Recently, I went to Kara Schlichting’s lecture, “From Dumps to Glory: City Planning, Coastal Reclamation, and the Rebirth of Flushing Meadow for the 1939-1940 New York World’s Fair.” The next morning, I read Russ Buettner’s article in the New York Times, “They Kept a Lower East Side Lot Vacant for Decades.” That afternoon, I went to the Lower East Side Tenement Museum and, in particular, watched their 20-30 minute movie on the evolution of the Lower East Side from 1840 on.
So, in 24 hours, I experienced the complexity of how cities evolve – three times. It seems like a chaotic mess of conflicting interests, struggles for power, and strong personalities. In the midst of all this, there are thousands or millions of people and families trying to make ends meet, get their children educated, and occasionally have some fun. A few people make a lot of money and everybody tries to do a bit better tomorrow.
It strikes me that cities do not get engineered. Road networks, sewer systems, and subways are engineered. Infrastructure and buildings are engineered. However, the cultural fabric of cities is not engineered. It emerges from the hustle and bustle of people seeking to make money, get a job, earn a promotion, educate their kids, play a game of cards, and enjoy a ball game. We cannot predict where all that will lead, what serendipity will prompt.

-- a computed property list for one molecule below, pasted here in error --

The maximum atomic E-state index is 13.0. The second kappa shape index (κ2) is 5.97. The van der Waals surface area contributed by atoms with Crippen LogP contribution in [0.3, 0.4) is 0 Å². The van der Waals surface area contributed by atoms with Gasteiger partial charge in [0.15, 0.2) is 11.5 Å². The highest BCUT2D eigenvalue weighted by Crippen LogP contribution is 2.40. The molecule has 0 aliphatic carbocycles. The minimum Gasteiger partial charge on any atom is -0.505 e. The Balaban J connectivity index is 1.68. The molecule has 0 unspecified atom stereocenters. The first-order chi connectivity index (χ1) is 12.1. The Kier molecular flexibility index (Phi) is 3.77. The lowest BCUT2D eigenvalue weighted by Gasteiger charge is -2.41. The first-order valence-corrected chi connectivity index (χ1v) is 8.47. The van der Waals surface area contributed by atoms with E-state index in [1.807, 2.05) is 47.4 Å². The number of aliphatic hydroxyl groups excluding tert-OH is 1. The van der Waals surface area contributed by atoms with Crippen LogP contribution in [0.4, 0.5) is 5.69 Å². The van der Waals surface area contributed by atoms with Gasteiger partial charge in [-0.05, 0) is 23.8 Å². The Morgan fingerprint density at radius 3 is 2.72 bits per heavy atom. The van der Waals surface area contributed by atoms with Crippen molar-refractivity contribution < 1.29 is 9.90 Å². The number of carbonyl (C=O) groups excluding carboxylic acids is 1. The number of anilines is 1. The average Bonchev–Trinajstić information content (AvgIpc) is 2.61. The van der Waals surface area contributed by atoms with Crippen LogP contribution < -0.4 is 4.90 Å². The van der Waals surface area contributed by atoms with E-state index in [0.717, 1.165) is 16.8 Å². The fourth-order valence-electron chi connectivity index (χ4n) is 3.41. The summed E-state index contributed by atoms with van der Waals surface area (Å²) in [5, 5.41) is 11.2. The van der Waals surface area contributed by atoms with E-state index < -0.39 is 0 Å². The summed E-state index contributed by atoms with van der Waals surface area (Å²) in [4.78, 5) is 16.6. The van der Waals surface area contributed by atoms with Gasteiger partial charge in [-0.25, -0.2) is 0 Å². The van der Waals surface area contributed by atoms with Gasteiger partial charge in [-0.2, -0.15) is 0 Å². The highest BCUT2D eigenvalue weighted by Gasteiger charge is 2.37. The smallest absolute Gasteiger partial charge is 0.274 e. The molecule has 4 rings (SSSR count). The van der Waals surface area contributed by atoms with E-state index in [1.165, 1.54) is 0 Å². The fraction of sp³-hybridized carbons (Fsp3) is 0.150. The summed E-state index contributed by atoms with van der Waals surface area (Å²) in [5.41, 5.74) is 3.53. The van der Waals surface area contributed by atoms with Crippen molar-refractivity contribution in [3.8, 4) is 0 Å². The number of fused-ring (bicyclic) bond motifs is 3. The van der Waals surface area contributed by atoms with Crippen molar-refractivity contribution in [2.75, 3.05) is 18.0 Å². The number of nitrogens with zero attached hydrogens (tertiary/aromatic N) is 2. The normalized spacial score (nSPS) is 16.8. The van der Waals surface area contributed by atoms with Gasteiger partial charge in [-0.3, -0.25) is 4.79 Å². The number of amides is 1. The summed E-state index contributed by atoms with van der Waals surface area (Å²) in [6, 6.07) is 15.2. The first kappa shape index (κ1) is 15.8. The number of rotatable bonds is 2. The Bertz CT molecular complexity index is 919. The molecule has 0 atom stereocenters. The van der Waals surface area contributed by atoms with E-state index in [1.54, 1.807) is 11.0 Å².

How can we research this? I think we need to focus on insights rather than predictions. It is reasonable to assume that the actors are rational, although they will not necessarily conform to classical economics. I think we can assume that they will take advantage of and adapt to the environment. However, all the rationality and adaptability of enormous numbers of independent actors will lead to an abundance of possible paths and outcomes. Our understanding will be limited to how particular paths and outcomes might emerge.
The best approach to gaining this understanding will, in my opinion, result from studies of virtual urban worlds. Simulated immersive representations of Hoboken, NJ and Red Hook, NY, for example, will enable exploring how “humans in the loop” as well as synthetic avatars respond to emergency warnings, actual weather, power outages, terrorist events, and perhaps even economic opportunities due to redevelopment. We will learn about how people “game” the system and, in the process, learn what innovations to encourage and what behaviors to inhibit.
We cannot approach cities in the same ways we address airplanes, factories, and power plants. Cities are laced with too many complex behavioral and social phenomena. Yet we can systematically explore the ways in which cities might respond to opportunities, incentives, and inhibitions, and identify the conditions more likely to lead to one response rather than another. Then we can think about how we might engender the conditions leading to more appealing responses. Our methodology should focus on how to get a city to design itself in ways that improve the quality of life for everyone.